What do Santa Claus and Ronald McDonald have in common? They’re among the most widely recognized children’s figures in the world. The globe-trotting Ronald launched his career in the early 1960s as the “Hamburger-Happy Clown” in television spots promoting the fast food giant’s fare to kids. Now, nearly fifty years after the clown first starting hooking kids on fast food, a Boston-based nonprofit has launched a campaign to give Ronald the boot.
Corporate Accountability International is calling for Ronald to retire. The organization and allies around the country are calling for the company to end the use of Ronald to lure young kids into liking its unhealthy fast food.
I agree. It’s high time for Ronald to head down to Florida to work on his tan now that diet-related illnesses cost our health care system nearly as much as tobacco-related ones and childhood obesity and early onset diabetes is a national crisis.
Think of the analogy with Joe the Camel, the mascot who ruled the advertising kingdom of the R. J. Reynolds’ brand from 1987 to 1997. Joe, critics charged, was also deployed to lure kids into smoking. While the company has always denied that Joe was designed with kids in mind, evidence to the contrary seems pretty damning.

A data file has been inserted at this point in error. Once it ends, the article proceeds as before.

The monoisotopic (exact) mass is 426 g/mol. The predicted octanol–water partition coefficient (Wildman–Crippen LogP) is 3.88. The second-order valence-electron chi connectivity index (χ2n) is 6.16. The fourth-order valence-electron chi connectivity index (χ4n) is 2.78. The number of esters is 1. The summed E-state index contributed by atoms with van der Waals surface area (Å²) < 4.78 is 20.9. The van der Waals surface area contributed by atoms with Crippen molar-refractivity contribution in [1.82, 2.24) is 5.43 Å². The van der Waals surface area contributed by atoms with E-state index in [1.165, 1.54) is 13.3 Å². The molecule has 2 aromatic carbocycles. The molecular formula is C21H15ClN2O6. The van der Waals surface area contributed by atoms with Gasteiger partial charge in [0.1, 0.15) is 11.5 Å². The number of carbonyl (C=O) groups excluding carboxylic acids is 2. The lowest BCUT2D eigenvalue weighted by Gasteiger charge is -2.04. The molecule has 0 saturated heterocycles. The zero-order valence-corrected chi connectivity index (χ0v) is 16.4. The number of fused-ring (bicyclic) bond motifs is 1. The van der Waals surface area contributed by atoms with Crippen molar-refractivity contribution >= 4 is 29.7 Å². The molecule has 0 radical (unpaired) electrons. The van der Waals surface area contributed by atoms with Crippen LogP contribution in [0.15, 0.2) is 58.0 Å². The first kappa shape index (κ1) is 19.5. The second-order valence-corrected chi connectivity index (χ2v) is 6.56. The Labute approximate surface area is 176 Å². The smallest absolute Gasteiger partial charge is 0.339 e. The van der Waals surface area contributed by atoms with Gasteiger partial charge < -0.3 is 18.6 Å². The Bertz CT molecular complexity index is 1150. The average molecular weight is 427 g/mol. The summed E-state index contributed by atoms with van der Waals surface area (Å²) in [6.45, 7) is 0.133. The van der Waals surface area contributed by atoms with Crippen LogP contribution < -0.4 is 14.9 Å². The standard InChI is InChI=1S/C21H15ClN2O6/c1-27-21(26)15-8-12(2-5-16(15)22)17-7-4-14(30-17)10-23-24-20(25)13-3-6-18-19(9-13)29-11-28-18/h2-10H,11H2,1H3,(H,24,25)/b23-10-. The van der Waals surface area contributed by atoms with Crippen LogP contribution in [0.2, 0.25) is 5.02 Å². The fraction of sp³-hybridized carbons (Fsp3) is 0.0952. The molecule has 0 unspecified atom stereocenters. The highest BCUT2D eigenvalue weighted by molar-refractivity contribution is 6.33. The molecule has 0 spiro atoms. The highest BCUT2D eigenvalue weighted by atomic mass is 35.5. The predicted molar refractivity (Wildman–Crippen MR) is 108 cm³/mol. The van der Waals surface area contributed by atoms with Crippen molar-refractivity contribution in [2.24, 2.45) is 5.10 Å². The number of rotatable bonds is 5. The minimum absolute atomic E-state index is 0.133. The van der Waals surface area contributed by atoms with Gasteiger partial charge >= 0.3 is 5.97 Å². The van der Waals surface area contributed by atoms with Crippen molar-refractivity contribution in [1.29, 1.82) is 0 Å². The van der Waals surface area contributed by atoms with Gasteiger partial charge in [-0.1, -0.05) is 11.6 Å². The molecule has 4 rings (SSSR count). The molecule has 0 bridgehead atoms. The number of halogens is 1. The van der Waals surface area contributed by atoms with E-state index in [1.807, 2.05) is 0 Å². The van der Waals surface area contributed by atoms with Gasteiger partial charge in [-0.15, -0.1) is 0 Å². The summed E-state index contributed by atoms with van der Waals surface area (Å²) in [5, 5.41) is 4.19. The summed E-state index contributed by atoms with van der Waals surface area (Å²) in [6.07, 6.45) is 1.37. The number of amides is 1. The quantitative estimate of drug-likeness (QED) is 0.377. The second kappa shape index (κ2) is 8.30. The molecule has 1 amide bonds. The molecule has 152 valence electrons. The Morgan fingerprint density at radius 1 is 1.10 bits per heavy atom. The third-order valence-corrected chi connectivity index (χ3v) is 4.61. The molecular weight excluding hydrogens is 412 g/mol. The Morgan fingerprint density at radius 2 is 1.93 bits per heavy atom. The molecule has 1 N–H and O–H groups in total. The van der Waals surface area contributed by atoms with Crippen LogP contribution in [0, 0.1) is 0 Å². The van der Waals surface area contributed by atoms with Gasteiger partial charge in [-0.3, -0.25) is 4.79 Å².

A 1991 study published in the Journal of American Medical Association, for instance, showed 5 and 6 year olds could better recognize Joe than Mickey Mouse of Fred Flintstone. In the wake of this research, a lawsuit was filed against the company for targeting of kids with its tobacco products. And in 1997, R.J. Reynolds settled out of court, giving millions to California cities named in the suit to use in anti-smoking marketing campaigns. It also replaced Joe with a more “adult” looking camel.
It’s too soon to know the outcome of the Retire Ronald campaign, but considering that the children’s health crisis is now in the national spotlight, his retirement may come sooner than we think. And, maybe down in sunny Fort Lauderdale, Ronald and Joe can play some sounds of golf together.
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